Exhibit 1 - Macro and market impact of Covid-19 policy driven scenarios

Macro and market impact of Covid-19 policy driven scenarios

Scenario 2: Extended period of social distancing

This scenario assumes return to normal conditions is delayed, requiring an additional month of strict social distancing and partial business shut-down measures. Fiscal policies fail to provide enough compensation for continued loss in productivity. However, monetary policies still manage to limit the impact on financing conditions. As shown in Exhibit 1, the likely short and longer term consequence could be similar to the 2008 GFC experience: unemployment rates shooting up to about 12% for almost a year, close to zero real yields, significant decline on trend (50bps) in labor force growth. As for TFP growth, it could still remain resilient mostly thanks to past (although moderate) gains in efficiency. Together, these macro conditions lead to much lower long-term trend growth (0.8%) and higher uncertainty (4.4%), and in turn, the risk premium increases 100bps to 5.5%.

Scenario 3 (worst case): Early relaxation of social distancing

In this disaster case, social distancing measures are relaxed too early, while conditions to allow smooth transition to return to normal are far from being met. As a result, policies are unable to contain the dire impact on health and the real economy. And even worse, they fail to provide clarity on next steps, leading to a loss of confidence and economic paralysis. To fix ideas, we modelled this scenario after the great depression experience: a prolonged period of economic disruption, with unemployment rates rising to extreme levels (20%), negative real yields – unlike the great depression, we assume continued monetary easing – near zero growth in the labor force, investment and industrial production. Taken together, these effects also lead to near zero growth in TFP, and zero growth in long-term real GDP. Calibrating our models to this scenario would lead to a further rise in long-term uncertainty (to about 5%). In turn, our model projects the equity risk premium to rise to 6.3%.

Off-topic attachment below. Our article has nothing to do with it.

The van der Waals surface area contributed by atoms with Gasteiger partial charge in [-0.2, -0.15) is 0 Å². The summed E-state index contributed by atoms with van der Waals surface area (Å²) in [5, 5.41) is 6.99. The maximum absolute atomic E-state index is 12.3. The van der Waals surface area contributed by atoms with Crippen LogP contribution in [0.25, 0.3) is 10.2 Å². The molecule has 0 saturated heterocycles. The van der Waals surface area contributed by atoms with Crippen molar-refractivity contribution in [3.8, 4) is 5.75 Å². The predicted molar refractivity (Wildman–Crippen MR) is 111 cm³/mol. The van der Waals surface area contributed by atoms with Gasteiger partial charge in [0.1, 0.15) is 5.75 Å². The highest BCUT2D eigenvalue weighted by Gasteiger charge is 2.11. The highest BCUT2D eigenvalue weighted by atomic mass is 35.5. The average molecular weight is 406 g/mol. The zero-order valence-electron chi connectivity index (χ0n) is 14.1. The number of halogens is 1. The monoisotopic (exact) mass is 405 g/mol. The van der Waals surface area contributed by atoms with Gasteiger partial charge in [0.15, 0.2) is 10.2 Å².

These are clearly unprecedented times for most people. They are unprecedented for two reasons: first, we have little collective information about this particular pandemic. Second, the pandemic and its policy responses introduce a significant new source of uncertainty into business and investment decision-making. In our view, the level of uncertainty around pandemic policy and policy responses is sufficiently high that it is premature to make specific forecasts about what will happen to the economy and markets over the next 12-18 months. We would suggest that investors continue monitor signals to changes in common knowledge of Covid-19 epidemiology, policy choices, and their impact on health conditions and the drivers of long-term growth and inflation. Material changes in perception call for updating and reviewing scenarios, and their implications for returns, yields and portfolio decisions. Subsequent notes will remain tuned to any changes, and explore scenarios for other major economies including China.